Interview with Sandra Wright - Senior HR Manager, Ulster BankPosted in : HR Interview Series on 29 March 2019
Name: Sandra Wright
Position & Organisation: Senior HR Manager, Royal Bank of Scotland (parent company of Ulster Bank)
Number of Employees: 2000 in Ulster Bank NI
Time in Post: current post 6 months
Previous Job: HR Business Partner supporting another part of RBS
Tell us about your business in a sentence
Ulster Bank is a leading bank in Northern Ireland – committed to making the lives of its business and personal customers easier through innovative digital solutions and expert advice. We serve approximately 600,000 customers. Our ambition is to be the number one for customer service, trust and advocacy to make a significant and sustainable difference for our customers, colleagues, and communities.
Give us an idea about your early life and career?
I am one of 5 children brought up in Donegal. Both of my parents worked when I was growing up giving me a really strong work ethic from an early age – my first job was babysitting! After I finished school I took a year off before going to University – principally to save some money but looking back it was one of the smartest things I did – I worked in a t-shirt making factory and not only did I save some money I got some good work experience which I was able to rely on once I graduated looking for my first ‘proper job’! I studied psychology in Queens and graduated with an MSc in Occupational Psychology. I moved to Dublin after graduating and spent a few years working as an Occupational Psychologist before moving back to Belfast where I joined Deloitte’s Human Capital Consultancy Practice. I joined Ulster Bank in 2006 and have been here ever since. Being part of the RBS group has meant that I have enjoyed several careers in my time here – working in Ulster Bank and more recently in the wider Group.
What are the key challenges you face in your role?
Banking is undergoing significant transformation and that pace of change shows no sign of slowing down. Customer behaviour has changed at a very rapid pace over the last few years meaning that people want and expect to do more at a time of their choosing in a way that suits them. Helping the business respond to this challenge through effective organisation design, talent management and recruitment and retention strategies is critical
What keeps you going when things get tough?
Great colleagues and strong coffee! I am really fortunate to work with excellent people both in the HR team and wider business and I know that there is always someone to rely on when things get tough.
If you could do any job in the world, what would it be?
Gucci recently advertised for a Global Head of Diversity/ Inclusion – at the time I joked that would be my ideal job – combining two of my great passions – handbags and creating more diverse organisations! Unfortunately I couldn’t convince my husband and daughter to move to New York for that particular opportunity! Seriously though I feel very fortunate to be in a job that I love that challenges me every day.
Who do you most admire in business locally and/or internationally? Why?
Locally its probably Denise Hart – I met her through the Love Equality equal marriage campaign and she has a fantastic and very brave story to tell – when she spoke at the launch of that campaign I was very moved by her courage to put her head above the parapet for something she believed in. Internationally it might be a bit of a cliché but its Sheryl Sandberg for me – she has done so much to advance gender equality through the Lean In movement.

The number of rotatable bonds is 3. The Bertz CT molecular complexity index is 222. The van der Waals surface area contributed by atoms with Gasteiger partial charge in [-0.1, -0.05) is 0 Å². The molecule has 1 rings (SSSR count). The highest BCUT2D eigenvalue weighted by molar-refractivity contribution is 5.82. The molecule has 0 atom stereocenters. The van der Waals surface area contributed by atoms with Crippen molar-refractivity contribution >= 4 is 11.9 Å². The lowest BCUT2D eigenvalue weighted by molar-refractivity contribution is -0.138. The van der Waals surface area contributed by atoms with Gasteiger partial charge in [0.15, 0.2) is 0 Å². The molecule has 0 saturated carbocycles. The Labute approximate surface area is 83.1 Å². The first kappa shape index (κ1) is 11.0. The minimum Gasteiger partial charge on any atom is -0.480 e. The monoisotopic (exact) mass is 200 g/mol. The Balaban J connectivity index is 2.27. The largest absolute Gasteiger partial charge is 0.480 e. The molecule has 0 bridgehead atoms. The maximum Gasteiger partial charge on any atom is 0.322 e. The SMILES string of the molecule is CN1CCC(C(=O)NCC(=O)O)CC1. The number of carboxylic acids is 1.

How do you unwind after a tough week?
As I travel a lot in my role weekends are very family focused so getting out with my husband and daughter and the two crazy dogs plus the odd trip back to Donegal. I also like to get a few longer runs over in over the weekend especially now the days are getting brighter again!
What’s your top office/business bugbear?
Someone who has a default negative position on everything. A bit of critical thinking can be good and help shape a better outcome but when someone is persistently negative and sees no good in anything I find it draining.
What are the key characteristics of your top performing employees?
Principally it is about the right attitude – flexibility, willingness to push themselves professionally and personally, being able to adapt to change and deal with ambiguity.
What skills are essential for a top career in HR and will these still be the same in 5 years time?
For me it’s about commercial focus and acumen, relationship management and the ability to influence at a strategic level. I think that these skills will remain very relevant but what will change will be the tools we have available to us to do our jobs whether that is digital or automation tools – this should in theory free us up to be able to add much more value to our businesses through for example better data analysis and insight.
How did you gain an understanding of a more strategic level of HR?
I have been extremely luck to have excellent sponsors in my career. These people have helped open doors for me and lead me to opportunities that stretched me and move me on to the next level. I seized every opportunity that came my way to develop and stretch myself. I also take every opportunity to learn about the business, the wider industry as well as what is happening in business in general – senior leaders expect their Senior HR leader to not just be able to have a point of view on HR matters but also contribute more generally – this has been invaluable in helping me build my credibility with all of the teams I have worked with.
* Ulster Bank have been shortlisted in the Best Employer for Equality & Diversity in NI, Best Gender Initiative and Best LGBT Initiative categories at this year’s Equality and Diversity Awards & Gala on Friday 5th April 2019.This article is correct at 29/03/2019
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